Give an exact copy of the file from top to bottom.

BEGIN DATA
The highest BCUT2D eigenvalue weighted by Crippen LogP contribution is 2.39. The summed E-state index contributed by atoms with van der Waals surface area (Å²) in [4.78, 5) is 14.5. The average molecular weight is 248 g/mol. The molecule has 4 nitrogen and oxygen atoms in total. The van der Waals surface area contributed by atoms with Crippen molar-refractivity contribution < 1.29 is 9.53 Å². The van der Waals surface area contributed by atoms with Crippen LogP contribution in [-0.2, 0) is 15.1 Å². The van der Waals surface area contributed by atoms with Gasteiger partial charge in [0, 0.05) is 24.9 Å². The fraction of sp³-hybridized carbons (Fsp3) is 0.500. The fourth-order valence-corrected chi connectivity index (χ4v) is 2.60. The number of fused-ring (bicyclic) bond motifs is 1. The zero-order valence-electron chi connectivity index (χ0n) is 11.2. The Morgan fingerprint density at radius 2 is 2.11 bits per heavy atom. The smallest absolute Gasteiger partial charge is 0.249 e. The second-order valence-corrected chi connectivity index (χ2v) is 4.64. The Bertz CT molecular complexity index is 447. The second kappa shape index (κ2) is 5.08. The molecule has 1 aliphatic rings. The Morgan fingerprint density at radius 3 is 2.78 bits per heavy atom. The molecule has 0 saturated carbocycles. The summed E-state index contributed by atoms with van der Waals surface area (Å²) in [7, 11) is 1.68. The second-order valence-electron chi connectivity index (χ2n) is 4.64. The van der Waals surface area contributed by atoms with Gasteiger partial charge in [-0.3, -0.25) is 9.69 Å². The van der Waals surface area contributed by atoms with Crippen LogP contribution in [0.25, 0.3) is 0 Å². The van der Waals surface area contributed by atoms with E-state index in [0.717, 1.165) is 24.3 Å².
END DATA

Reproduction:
The highest BCUT2D eigenvalue weighted by Crippen LogP contribution is 2.39. The summed E-state index contributed by atoms with van der Waals surface area (Å²) in [4.78, 5) is 14.5. The average molecular weight is 248 g/mol. The molecule has 4 nitrogen and oxygen atoms in total. The van der Waals surface area contributed by atoms with Crippen molar-refractivity contribution < 1.29 is 9.53 Å². The van der Waals surface area contributed by atoms with Crippen LogP contribution in [-0.2, 0) is 15.1 Å². The van der Waals surface area contributed by atoms with Gasteiger partial charge in [0, 0.05) is 24.9 Å². The fraction of sp³-hybridized carbons (Fsp3) is 0.500. The fourth-order valence-corrected chi connectivity index (χ4v) is 2.60. The number of fused-ring (bicyclic) bond motifs is 1. The zero-order valence-electron chi connectivity index (χ0n) is 11.2. The Morgan fingerprint density at radius 2 is 2.11 bits per heavy atom. The smallest absolute Gasteiger partial charge is 0.249 e. The second-order valence-corrected chi connectivity index (χ2v) is 4.64. The Bertz CT molecular complexity index is 447. The second kappa shape index (κ2) is 5.08. The molecule has 1 aliphatic rings. The Morgan fingerprint density at radius 3 is 2.78 bits per heavy atom. The molecule has 0 saturated carbocycles. The summed E-state index contributed by atoms with van der Waals surface area (Å²) in [7, 11) is 1.68. The second-order valence-electron chi connectivity index (χ2n) is 4.64. The van der Waals surface area contributed by atoms with Gasteiger partial charge in [-0.3, -0.25) is 9.69 Å². The van der Waals surface area contributed by atoms with Crippen LogP contribution in [0.25, 0.3) is 0 Å². The van der Waals surface area contributed by atoms with E-state index in [0.717, 1.165) is 24.3 Å².